Why should someone in his late 70’s be thinking about the future of the church and his own community? Leave it to younger people; they’re going to live then, not you.
I’ve been reading the 1977 novel “Lancelot” by Walker Percy, who writes incisively about modern American life and I think he’s “on to something.”
It’s a story of a man confined to a mental hospital after setting fire to his beautiful ancestral home in Louisiana and murdering his wife and her lover. Fed up with the evils of his time, he thinks they have to end, even if it takes blazing fire to do it. He’s turned against the modern world and is looking for what’s next; he’s “on to something.”
The book is his conversations with a visitor, an old friend , a priest. The priest’s role interests me. He visits the hospital regularly and listens, hardly saying a word. That’s because Lancelot, the main character in the novel, no longer believes in the faith the priest represents.
Still, the priest listens; Lancelot occasionally seeking acknowledgement that he understands. The priest has been affected by the modern world too. “When our eyes met, there was a sense of our having gone through a great deal together, wasn’t there?” Yet the priest has something his friend wants to regain, but it wont take place in a day.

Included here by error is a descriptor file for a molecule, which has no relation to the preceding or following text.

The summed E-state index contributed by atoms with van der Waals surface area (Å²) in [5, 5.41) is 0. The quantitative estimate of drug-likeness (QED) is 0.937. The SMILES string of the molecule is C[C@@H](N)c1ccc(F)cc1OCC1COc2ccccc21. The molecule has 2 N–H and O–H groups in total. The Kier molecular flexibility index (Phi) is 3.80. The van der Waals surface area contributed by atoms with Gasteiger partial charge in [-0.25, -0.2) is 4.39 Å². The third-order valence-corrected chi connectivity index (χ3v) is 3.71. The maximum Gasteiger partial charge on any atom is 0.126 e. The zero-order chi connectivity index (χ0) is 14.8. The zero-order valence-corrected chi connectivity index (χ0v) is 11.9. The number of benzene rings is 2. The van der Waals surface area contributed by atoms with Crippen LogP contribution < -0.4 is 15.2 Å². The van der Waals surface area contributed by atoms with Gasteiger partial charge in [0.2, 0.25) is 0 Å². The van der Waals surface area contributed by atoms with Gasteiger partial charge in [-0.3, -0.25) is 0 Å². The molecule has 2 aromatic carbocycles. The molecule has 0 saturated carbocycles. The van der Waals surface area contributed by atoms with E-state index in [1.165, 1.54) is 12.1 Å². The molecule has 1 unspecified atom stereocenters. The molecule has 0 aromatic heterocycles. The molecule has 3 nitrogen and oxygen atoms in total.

‘When I saw you yesterday, it was like seeing myself. I had the sense of being overtaken by something, by the past, by myself.”
“Perhaps I talk to you because of your silence. Your silence is the only conversation I can listen to,” Lancelot remarks. Only as the book ends does he say to the priest: “Very well, I’ve finished. Is there anything you wish to tell me?”
As we foresee an increasingly secularized society what shall we do? Withdraw to a few secure places of faith and speak only to a diminished number of believers? Or engage the Lancelots of this world who are “on to something” yet have trouble accepting the gospel and the church and all they entail?
“Go out to the whole world and preach the good news…”Is silence a way of evangelizing the world as well as words?
I visited some sisters recently living simply in a big city neighborhood where not many go to church. Their neighbors love them; they’re not preachy people, but I tell them they’re the pastors of the place. Too bad, instead of investigating nuns, Rome doesn’t praise religious women like them who engage so many who don’t darken a church door.
My own community is engaged now in planning its future. Instead of being absorbed in its institutions, I wish it would think more about the world of Lancelot.